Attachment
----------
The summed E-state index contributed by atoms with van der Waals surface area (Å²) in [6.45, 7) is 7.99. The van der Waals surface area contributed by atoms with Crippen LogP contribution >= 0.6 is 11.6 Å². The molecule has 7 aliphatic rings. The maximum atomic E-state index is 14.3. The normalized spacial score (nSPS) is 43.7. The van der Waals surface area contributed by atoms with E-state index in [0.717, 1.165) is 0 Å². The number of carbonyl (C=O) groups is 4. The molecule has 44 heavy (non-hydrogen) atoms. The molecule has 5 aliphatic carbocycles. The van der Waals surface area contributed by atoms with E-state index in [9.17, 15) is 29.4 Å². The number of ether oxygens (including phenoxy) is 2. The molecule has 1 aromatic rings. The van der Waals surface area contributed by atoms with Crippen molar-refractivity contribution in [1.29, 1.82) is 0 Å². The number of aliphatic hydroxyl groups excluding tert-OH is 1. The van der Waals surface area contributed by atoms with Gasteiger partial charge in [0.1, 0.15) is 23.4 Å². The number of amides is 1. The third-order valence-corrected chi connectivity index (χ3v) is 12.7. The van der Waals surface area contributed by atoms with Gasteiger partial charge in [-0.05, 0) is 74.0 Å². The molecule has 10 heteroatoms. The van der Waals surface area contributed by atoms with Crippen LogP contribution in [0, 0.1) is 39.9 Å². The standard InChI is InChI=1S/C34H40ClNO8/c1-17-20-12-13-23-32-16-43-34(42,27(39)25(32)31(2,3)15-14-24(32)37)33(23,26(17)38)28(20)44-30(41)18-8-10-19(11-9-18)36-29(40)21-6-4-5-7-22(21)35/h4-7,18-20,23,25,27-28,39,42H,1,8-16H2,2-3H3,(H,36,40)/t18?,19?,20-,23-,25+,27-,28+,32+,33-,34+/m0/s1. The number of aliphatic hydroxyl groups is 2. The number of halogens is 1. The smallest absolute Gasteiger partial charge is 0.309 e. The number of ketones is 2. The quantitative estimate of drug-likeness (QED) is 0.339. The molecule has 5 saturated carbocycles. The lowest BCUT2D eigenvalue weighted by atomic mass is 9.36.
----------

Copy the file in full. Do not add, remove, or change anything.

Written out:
The summed E-state index contributed by atoms with van der Waals surface area (Å²) in [6.45, 7) is 7.99. The van der Waals surface area contributed by atoms with Crippen LogP contribution >= 0.6 is 11.6 Å². The molecule has 7 aliphatic rings. The maximum atomic E-state index is 14.3. The normalized spacial score (nSPS) is 43.7. The van der Waals surface area contributed by atoms with E-state index in [0.717, 1.165) is 0 Å². The number of carbonyl (C=O) groups is 4. The molecule has 44 heavy (non-hydrogen) atoms. The molecule has 5 aliphatic carbocycles. The van der Waals surface area contributed by atoms with E-state index in [9.17, 15) is 29.4 Å². The number of ether oxygens (including phenoxy) is 2. The molecule has 1 aromatic rings. The van der Waals surface area contributed by atoms with Crippen molar-refractivity contribution in [1.29, 1.82) is 0 Å². The number of aliphatic hydroxyl groups excluding tert-OH is 1. The van der Waals surface area contributed by atoms with Gasteiger partial charge in [0.1, 0.15) is 23.4 Å². The number of amides is 1. The third-order valence-corrected chi connectivity index (χ3v) is 12.7. The van der Waals surface area contributed by atoms with Gasteiger partial charge in [-0.05, 0) is 74.0 Å². The molecule has 10 heteroatoms. The van der Waals surface area contributed by atoms with Crippen LogP contribution in [0, 0.1) is 39.9 Å². The standard InChI is InChI=1S/C34H40ClNO8/c1-17-20-12-13-23-32-16-43-34(42,27(39)25(32)31(2,3)15-14-24(32)37)33(23,26(17)38)28(20)44-30(41)18-8-10-19(11-9-18)36-29(40)21-6-4-5-7-22(21)35/h4-7,18-20,23,25,27-28,39,42H,1,8-16H2,2-3H3,(H,36,40)/t18?,19?,20-,23-,25+,27-,28+,32+,33-,34+/m0/s1. The number of aliphatic hydroxyl groups is 2. The number of halogens is 1. The smallest absolute Gasteiger partial charge is 0.309 e. The number of ketones is 2. The quantitative estimate of drug-likeness (QED) is 0.339. The molecule has 5 saturated carbocycles. The lowest BCUT2D eigenvalue weighted by atomic mass is 9.36.